19 May Parashat Bamidbar: “Just As They Encamp- So Shall They Travel”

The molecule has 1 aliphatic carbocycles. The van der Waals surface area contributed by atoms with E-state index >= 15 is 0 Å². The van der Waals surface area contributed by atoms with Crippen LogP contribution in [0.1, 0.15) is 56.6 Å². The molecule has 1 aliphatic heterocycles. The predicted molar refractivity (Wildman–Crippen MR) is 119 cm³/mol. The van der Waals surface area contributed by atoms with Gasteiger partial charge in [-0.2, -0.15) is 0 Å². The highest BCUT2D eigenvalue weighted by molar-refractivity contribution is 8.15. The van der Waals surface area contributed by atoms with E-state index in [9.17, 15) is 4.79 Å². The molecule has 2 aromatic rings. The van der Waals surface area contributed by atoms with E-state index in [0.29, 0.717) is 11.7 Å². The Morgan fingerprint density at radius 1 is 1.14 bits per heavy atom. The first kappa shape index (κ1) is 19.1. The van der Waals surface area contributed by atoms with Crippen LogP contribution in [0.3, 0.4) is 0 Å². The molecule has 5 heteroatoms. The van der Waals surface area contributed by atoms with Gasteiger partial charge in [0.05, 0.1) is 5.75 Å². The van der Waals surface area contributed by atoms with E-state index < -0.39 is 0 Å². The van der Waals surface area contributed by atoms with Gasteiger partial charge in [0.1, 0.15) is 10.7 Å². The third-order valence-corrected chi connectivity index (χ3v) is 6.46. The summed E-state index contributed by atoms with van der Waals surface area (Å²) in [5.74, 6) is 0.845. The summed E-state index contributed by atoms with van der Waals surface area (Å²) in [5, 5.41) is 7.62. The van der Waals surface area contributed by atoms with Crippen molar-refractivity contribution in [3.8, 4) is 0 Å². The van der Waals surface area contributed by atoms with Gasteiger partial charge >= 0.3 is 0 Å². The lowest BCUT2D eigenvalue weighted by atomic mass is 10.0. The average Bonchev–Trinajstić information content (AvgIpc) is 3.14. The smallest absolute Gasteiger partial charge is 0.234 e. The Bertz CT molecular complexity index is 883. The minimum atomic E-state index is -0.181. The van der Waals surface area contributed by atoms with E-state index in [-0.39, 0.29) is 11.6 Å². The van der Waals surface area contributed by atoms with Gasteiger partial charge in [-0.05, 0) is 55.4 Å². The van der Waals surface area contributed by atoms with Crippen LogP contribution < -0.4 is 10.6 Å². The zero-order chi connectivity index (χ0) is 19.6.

P a r a s h a t Bamidbar describes the formation in which Benei Yisrael traveled through the wilderness. The Torah emphasizes that Benei Yisrael were to maintain this formation both during their periods of encampment, and while they journeyed: “Ka’asher Yachanu Kein Yisa’u” – “Just as they encamp – so shall they travel” (2:17). It has been suggested that this emphasis conveys an important message relevant even to contemporary life, particularly so in anticipation of the summer months. People often have a tendency to lower their religious standards when they travel or when they leave for the summer. There are Jews who would normally never even consider eating in a nonkosher restaurant, missing the prayers with a Minyan, or dressing improperly, but when they travel they are prepared to compromise their standards of religious observance. When people leave their normal routine they assume a more relaxed disposition which can easily lead to compromising spiritual standards. In fact, it is told that the Chafetz Chayim (Rabbi Yisrael Meir Kagan, Lithuania, 1839-1933) would carry shrouds with him when he traveled in order to remind him of his mortality. Recognizing the tendency to become less meticulous in one’s observance during travel, this great sage found it necessary to take this drastic measure to ensure that he retained his strict standards away from home. This, perhaps, is the underlying message of the verse, “Just as they encamp – so shall they travel.” The Torah here emphasizes that one’s level of observance must remain consistent during “encampment” and during “travel,” when he is at home and when he is away from home. Others derive a different lesson from this verse, one which relates to the particular Mitzva of Shabbat. Shabbat observance entails more than wearing our finest clothing and eating hearty, delicious meals (though certainly this is proper and required by Halacha). Shabbat is a day for spiritual rejuvenation, for Torah study, sharing words of Torah with our children, and singing the Pizmonim at the table. The spiritual charge that we receive over the course of Shabbat serves to protect us throughout the week from the negative influences that we confront. By devoting one day a week to Torah, we enhance our ability to withstand the religious challenges that we encounter over the course of the workweek. The Torah alludes to this unique power of Shabbat observance in the verse, “Just as they encamp – so shall they travel.” The degree to which we “encamp,” we “rest” in the spiritual sense on Shabbat, and observe it as a day of religious rejuvenation, “so shall they travel” – that is how successful we will be in maintaining proper religious standards as we go about our business during the week. In our generation, more so than at any other time, we are bombarded throughout the week by the perverse values of the foreign culture within which we live. It is thus vitally important that we fortify ourselves through the proper observance of Shabbat in order to succeed in resisting these influences. Of course, one who makes no effort to resist the foreign influences will fall prey regardless of how he observes Shabbat. But if we do make the necessary effort, observing Shabbat as a day of spiritual engagement can go a long way in helping us maintain our standards during the workweek and overcome the pressures imposed upon us by the general society.